[intro]Our campuses are undoubtedly the greatest site of current struggle. But last month, two speakers came together at the Durban University of Technology (DUT) to speak about the legacy of Steve Biko. Wits student activist, Simamkele Dlakavu and Black Consciousness Movement (BCM) stalwart Dr Nchaupe Aubrey Mokoape presented papers that looked at the continuing role of the BCM 39 years after the brutal murder of Biko at the hands of the apartheid security police.[/intro]
It was somewhat fitting that the talk was organised by DUT and Umtapo. The former, a university where violent clashes between police and students in recent weeks has seen the institution close its doors, and the latter, a non-profit development organisation which aims to educate, train and mobilise.
Simamkele Dlakavu gave the first presentation, titled ‘Feminism, Fallism, Socialism: The Role of Black Consciousness in the struggle for a free Azania’. It was engaging, embracing and offered a no-nonsense, critique of post-Apartheid rule under our current government.
She criticised the concept of the ‘rainbow nation’ while speaking to the realities of land dispossession, poverty, the disempowering public education system, rampant unemployment, and unequal wealth distributions. “94’ changed fokol,” she said, echoing the sentiment of the fallist movement that has emerged over the past year.
Dlakavu stressed the need to read BC literature alongside writings by Black Feminists within the struggle for true emancipation and empowerment. Her presence was significant, as she was one of the four women who bravely staged the silent #RememberKhwezi protest at the August 2016 Independent Electoral Commission Press Briefing.
“We need to take all forms of oppression seriously…How do we reimagine a protest culture and a protest space where all forms of oppression matter?” she said.
Steve Biko’s emancipation and the project of liberation
Aubrey Mokoape, contemporary and close friend of Steve Biko, gave his presentation titled, ‘Black Consciousness in Perspective: Then & Now’. He provided a first-hand account of the formative ideas which went on to constitute the philosophy of Black Consciousness, as well as the social contexts which shaped its philosophy.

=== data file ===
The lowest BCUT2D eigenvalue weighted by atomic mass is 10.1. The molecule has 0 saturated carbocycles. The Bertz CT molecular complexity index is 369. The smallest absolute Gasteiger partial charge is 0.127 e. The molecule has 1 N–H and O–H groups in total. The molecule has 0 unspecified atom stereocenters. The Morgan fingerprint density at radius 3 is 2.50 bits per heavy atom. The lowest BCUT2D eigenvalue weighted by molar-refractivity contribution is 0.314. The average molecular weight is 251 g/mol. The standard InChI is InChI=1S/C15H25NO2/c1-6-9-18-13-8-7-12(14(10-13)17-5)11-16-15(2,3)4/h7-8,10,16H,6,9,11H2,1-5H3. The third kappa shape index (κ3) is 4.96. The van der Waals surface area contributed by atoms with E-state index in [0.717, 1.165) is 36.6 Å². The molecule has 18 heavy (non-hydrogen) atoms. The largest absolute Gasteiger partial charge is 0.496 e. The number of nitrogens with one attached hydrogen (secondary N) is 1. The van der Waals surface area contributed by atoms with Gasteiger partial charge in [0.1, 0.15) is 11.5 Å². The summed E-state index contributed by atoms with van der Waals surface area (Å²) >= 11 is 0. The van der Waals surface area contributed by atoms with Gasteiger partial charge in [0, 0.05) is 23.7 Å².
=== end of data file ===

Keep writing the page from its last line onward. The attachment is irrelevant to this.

His presentation provided an emotionally gut-wrenching account of one of South Africa’s most tragic eras. Most importantly, he examined why the project of complete emancipation – of mind, land, and resources – which was central to the BCM, is largely unfinished.
He voiced concern that the work of the BCM was a project completely derailed, without any currency for the here and now and central to his argument was what he viewed as the ‘unbroken trajectory of colonialism and capitalism’. Mokoape said that what we are currently witnessing is just one of the consequences of the maldistribution of income and the ownership of resources concentrated in the hands of the minority.
Whilst this is a factual reality, we must also take account of the gross maladministration of State Owned Enterprises [eg. SAA, ESKOM, PRASA], the distorted ordering of national budgetary priorities, the privileged enrichment of a select politically connected elite and the growing militarisation of the security forces.
They buried only his body, not his ideas
An Orwellian option appears to be the preferred path to the ultimate destruction of a free and open society these days. Back then the enemy was at least more readily recognisable, dressed up in khaki camouflage uniforms driving army personnel carriers. Now, the racial classification of being ‘Black’ may be all the camouflage necessary for the enemy to dwell amongst us undetected.
As quirky or idiosyncratic as all of this may appear, there is a degree of complicity of the present South African government in snuffing out the great light of full emancipation which the life and work of Steve Biko represented.
The seminar reflected that much remains unresolved and there was absolutely no doubt that the life and legacy of Steve Biko still offers South Africa one of the best intellectual, philosophical and pragmatic frameworks within which to reconstruct a just and equitable society. Strangely, it genuinely felt as if the humble and gentle, yet deeply incisive figure of Steve Biko was present in some form. But then, how could he not show up? In September 1977 they buried only the body of the man, not the man or his ideas.